Thus the remainder of the Armenians, the Greeks, Assyrians and Alevis were placed under the will of Turkish compassion. The haste and flight began. The destiny of the Armenians was left up to chance and so they looked towards different and unknown horizons. Just like the Armenians of Cilicia, those of Chork-Marzban left their homeland with teary eyes. For the most part they settled in Alexandria, Aleppo and Oman.

Many of the descendents of the residents of Chork-Marzban who are now spread all over the world teasingly wish one another to one day taste the oranges of Chork-Marzban and experience the sweetness of the warm breeze flowing from the mountains of Adana. Their dreams to return are still alive.



 

17 comments
  1. I would like to know more

    Hi, I would like to know more. I believe my great grandfather was involved. His name was Sarkis Majarian. I am trying to look into my family tree.  Maybe you could help me.

    Thank you for your time.

    Regards,

    Charles Majarian

    1. Your ancestors Majarians

      Dear Compatriot Avedis,

      There are many braches of Majarians from Armenia to Lebanon and US. I’ll do my best to find more information by asking another Sarkis Majarian of Glendale, California. He is in printing business and a reporter; his sister’s name is Araxi, brother Kevork.

      Dr. Hagop Majarian was a dentist in Beirut; his son lives in Beirut.

      Majarian Dikran moved to Armenia in 1947 with his family. His wife Yester was my grandmother’s sister. They all passed away. Majarian Dikran’s son Kevork moved to US, he too passed away 20 years ago. His sons Dikran and Hagop and daughter Yester live in Los Angeles and I see them often.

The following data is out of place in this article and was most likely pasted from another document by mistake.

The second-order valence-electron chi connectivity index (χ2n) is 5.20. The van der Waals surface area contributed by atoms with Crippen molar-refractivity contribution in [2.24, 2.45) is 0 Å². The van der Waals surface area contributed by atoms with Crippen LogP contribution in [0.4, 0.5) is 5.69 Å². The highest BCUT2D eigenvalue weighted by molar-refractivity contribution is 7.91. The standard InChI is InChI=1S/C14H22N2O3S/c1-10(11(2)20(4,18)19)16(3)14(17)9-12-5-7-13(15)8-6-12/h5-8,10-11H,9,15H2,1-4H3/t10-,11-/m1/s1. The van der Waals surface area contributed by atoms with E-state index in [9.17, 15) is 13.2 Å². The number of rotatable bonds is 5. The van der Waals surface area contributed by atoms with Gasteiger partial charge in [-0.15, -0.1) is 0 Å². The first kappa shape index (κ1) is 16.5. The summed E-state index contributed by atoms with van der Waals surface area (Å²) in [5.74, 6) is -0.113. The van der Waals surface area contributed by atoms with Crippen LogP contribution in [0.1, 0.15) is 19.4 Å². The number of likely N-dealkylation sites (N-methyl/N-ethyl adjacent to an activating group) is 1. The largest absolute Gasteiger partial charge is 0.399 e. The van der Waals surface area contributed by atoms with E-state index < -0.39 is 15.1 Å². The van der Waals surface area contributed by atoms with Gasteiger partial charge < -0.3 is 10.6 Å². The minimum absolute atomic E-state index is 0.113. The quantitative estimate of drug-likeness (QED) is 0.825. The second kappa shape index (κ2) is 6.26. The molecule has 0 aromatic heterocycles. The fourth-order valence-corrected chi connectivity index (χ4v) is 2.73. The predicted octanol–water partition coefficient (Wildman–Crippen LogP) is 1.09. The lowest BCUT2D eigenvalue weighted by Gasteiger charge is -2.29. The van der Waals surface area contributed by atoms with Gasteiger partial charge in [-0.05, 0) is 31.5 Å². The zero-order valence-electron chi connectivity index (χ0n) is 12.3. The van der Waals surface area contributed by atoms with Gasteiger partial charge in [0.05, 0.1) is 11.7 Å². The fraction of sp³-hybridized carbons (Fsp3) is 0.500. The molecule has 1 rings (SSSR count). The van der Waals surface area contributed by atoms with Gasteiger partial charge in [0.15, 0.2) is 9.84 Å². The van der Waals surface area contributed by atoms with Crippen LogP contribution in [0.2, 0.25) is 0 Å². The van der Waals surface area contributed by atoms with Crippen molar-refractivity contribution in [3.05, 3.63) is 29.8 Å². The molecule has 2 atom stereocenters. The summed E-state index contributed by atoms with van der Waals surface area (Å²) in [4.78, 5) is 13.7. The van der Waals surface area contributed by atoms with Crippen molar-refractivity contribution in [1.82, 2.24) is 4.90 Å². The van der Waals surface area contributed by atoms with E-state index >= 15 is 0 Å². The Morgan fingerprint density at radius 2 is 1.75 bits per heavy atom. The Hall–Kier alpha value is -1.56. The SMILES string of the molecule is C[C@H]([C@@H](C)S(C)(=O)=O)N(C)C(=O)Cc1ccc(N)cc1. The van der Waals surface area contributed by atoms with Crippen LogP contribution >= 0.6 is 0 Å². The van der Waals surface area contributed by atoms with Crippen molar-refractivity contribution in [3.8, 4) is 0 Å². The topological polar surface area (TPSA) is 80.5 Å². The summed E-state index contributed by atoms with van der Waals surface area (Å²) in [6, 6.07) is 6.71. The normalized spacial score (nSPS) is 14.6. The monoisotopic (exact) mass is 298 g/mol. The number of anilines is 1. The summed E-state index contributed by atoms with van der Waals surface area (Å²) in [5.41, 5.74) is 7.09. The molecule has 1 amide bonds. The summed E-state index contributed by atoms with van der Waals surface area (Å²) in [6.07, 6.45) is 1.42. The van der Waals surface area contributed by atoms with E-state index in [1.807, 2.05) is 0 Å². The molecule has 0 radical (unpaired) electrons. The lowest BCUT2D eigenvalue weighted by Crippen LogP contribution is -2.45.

Now, I have to ask them about your branch and hope I will be helpful.

      Minas Kojayan

      1. H. Majarian of Damascus & Gesaria

        Hello all: I am a researcher/reporter from Boston in the United States. I am trying to reach family members or anyone who might know of a Hovannes Majarian who lived in Damascus, Syria in the 1920s and 1930s. I believe he would have come
        from Kayseri/Gesaria in central Turkey.

        The reason I am looking for him is that he was associated with the Gesaria
        Compatriotic Union that was located in Damascus, and which published a wall calendar in 1931. 

        If you know of anyone who might know of this man, the Compatriot Union of Damascus or the wall calendar, I would appreciate it greatly if you contacted me via my e-mail address stephenkurkjianATgmail.com     

        Many thanks.

        1. Majarian of Damascus

          Dear Mr. Kurkjian,

          There are Majary(i)ans from different parts of Western Armenia and Cilicia.

          1. MAJAR means Hungarian (Magiar, Majiar, Majar, Majarstan). After the fall of the Armenian eternal capital city of Ani (1064 to the Byzantines and then to Seljuk Turks – final fall circa 14th century), Armenians from that region fled to North West (Southern Russia, Poland, Hungary), others migrated to the Eastern provinces of the Byzantine Empire, Cilicia. During the late decades of the 18th century many Armenians moved to the Cilicia. Those who came from Hungary were called Majar Armenians – Majarians.

          2. MAJAR also means fermented grape juice wich is eventually going to become wine. Thus, a person who makes majar  is a majarian – people making majar-wine.

          So, it is not unusual to find Majarians in different regions of Armenia.

          Dear Mr. Kurkjian, I have some connections among the Kesaratsis, I’ll ask rhem to help you.

          1. Gesaria Photo
            Thank you very much, Mr. Kojayan. I would send you a copy of the photo, but I am not sure how to do it via this site. I appreciate your response.
            Best,  
            Steve Kurkjian

  2. More information
    Where can I get more information about Manouk Tenkerian (the one involved in first resistance of Dort-yol) and his family? By the way that is also my father’s name.

    Thanks.

  3. My grandfather Hagop

     
    My grandfather Hagop Tenkerian was born in Dort-yol. For sure there had to be a relation with Manouk Tenkerian.
    Tenkerians are rare but tough. My recollection from what my grandmother used to say is that after they relocated
    in Iskendaroon, my grandfather used to go back to his land and home at night …….always came back.

    We also have a deed in his name locating his land, house and orange trees. Please we need to preserve this piece of document as it is deteriorating.  Can you help?  Thank you for this rich research. 

    1. Dear Mher: Documents
      Dear Mher,